We all know that Asheville has become increasingly unaffordable for local people. Our mountain town is widely celebrated as a beautiful place to visit, but now we’re gaining a reputation as a very difficult place to live, much less thrive. Even highly educated and qualified members of our workforce are feeling the pinch. Based on recent studies by Stanford University, as referenced in National Public Radio’s Planet Money, Asheville ranks the fifth worst for standard of living for college graduates in the U.S. — and ranks the absolute worst for those of us with only a high school diploma. And the State of Black Asheville report makes clear that these disparities fall hardest on the most historically disenfranchised members of our community. These circumstances must change, that’s why I have made affordability for working people the center-piece of my campaign.
While our population continues to grow, housing costs and property taxes have skyrocketed as wages remain flat for most of us. All this has combined to put immense pressure on the working people of our city. It’s a prime reason we currently don’t have enough teachers, firefighters, and health care workers. This situation affects everyone, regardless of financial security. Asheville should be a place where you can live, work, go to school, and see a show all within a short trip by car, bike, sidewalk, or bus. Building permanent and deeply affordable housing, near jobs, schools, and cultural centers while ensuring workers employed by the city are paid fairly are some of the immediate things the City can and should do to increase affordability. I would make them a priority on Day One.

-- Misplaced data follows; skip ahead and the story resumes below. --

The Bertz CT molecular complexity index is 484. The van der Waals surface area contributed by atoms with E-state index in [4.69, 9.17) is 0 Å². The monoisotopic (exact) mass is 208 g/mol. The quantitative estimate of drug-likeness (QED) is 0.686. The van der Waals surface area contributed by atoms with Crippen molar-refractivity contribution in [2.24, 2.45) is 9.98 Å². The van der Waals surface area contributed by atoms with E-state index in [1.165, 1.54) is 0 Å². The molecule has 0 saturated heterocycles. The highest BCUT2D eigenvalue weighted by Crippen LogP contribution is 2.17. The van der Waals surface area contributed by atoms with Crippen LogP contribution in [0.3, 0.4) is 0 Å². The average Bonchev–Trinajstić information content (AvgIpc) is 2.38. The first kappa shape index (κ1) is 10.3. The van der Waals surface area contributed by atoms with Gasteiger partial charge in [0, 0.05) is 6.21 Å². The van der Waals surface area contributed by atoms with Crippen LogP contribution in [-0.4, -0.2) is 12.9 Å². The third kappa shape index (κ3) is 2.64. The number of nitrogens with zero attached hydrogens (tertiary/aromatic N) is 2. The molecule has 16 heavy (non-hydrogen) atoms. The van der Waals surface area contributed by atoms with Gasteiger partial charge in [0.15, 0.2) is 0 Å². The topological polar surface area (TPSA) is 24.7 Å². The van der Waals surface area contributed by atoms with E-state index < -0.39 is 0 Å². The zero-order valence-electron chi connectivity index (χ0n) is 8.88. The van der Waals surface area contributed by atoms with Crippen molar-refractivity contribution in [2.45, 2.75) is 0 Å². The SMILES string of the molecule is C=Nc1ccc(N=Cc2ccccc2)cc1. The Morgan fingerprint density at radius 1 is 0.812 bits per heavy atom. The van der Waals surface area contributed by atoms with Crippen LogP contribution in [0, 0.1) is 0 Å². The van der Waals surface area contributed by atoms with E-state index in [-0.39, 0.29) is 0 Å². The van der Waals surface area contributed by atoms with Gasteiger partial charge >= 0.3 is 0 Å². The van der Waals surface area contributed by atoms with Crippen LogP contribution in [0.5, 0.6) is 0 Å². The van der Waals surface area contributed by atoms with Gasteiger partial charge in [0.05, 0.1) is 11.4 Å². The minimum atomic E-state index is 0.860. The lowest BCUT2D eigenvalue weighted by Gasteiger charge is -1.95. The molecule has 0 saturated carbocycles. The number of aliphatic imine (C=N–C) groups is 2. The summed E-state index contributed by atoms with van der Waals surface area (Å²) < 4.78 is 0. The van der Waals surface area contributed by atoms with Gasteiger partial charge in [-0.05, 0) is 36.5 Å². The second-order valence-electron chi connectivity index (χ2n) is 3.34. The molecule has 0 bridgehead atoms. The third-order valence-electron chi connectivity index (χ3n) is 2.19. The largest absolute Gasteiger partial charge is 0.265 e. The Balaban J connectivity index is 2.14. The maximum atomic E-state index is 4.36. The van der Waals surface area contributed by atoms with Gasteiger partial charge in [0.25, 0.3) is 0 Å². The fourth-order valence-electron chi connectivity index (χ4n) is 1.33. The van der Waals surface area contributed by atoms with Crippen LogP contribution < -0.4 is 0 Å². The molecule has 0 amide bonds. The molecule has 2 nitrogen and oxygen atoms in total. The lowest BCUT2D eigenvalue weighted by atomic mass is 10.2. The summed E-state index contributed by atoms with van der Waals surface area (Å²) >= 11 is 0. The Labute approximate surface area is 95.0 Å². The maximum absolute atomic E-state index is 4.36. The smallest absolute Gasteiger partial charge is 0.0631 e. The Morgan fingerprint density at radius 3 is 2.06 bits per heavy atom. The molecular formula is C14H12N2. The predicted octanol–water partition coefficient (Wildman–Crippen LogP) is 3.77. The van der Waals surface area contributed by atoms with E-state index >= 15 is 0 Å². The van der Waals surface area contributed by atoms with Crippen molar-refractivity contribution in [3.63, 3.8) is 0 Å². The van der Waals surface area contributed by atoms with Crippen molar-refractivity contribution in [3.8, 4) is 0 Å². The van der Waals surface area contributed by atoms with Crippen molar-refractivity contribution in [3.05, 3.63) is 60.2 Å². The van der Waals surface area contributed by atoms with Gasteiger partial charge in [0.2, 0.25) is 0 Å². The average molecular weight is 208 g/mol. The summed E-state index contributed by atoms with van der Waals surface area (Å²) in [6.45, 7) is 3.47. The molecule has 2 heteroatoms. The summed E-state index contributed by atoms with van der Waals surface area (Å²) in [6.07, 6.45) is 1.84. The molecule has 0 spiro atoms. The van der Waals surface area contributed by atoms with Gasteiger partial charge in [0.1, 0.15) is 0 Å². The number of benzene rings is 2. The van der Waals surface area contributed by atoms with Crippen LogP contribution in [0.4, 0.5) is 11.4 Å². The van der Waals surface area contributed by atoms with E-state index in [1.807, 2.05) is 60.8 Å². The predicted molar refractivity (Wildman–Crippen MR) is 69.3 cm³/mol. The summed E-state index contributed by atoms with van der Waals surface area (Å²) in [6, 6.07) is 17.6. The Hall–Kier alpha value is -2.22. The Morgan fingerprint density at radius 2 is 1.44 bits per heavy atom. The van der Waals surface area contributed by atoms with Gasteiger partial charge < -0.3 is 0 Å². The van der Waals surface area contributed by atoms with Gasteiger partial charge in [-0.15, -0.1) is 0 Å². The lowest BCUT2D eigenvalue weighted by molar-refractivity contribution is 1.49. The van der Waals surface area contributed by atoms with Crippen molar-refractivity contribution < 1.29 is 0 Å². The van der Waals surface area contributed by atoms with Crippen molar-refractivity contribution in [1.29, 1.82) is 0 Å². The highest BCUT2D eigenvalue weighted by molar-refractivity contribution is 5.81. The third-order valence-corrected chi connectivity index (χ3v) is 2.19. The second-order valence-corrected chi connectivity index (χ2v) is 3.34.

We are experiencing a massive deficit of available housing, largely due to the crush of tourism, as short-term rentals and vacation homes eat into places to live. As a result we are pushing our workforce farther and farther into the county, creating traffic, pollution, and Charlotte-style sprawl. We need leaders who bring solutions to the table that match the size of the problem, and who will center quality of life for residents and workers ahead of the needs of tourists and the profit motives of hoteliers and out-of-town developers. For all these reasons, I am running to be the voice of the workers of Asheville on City Council.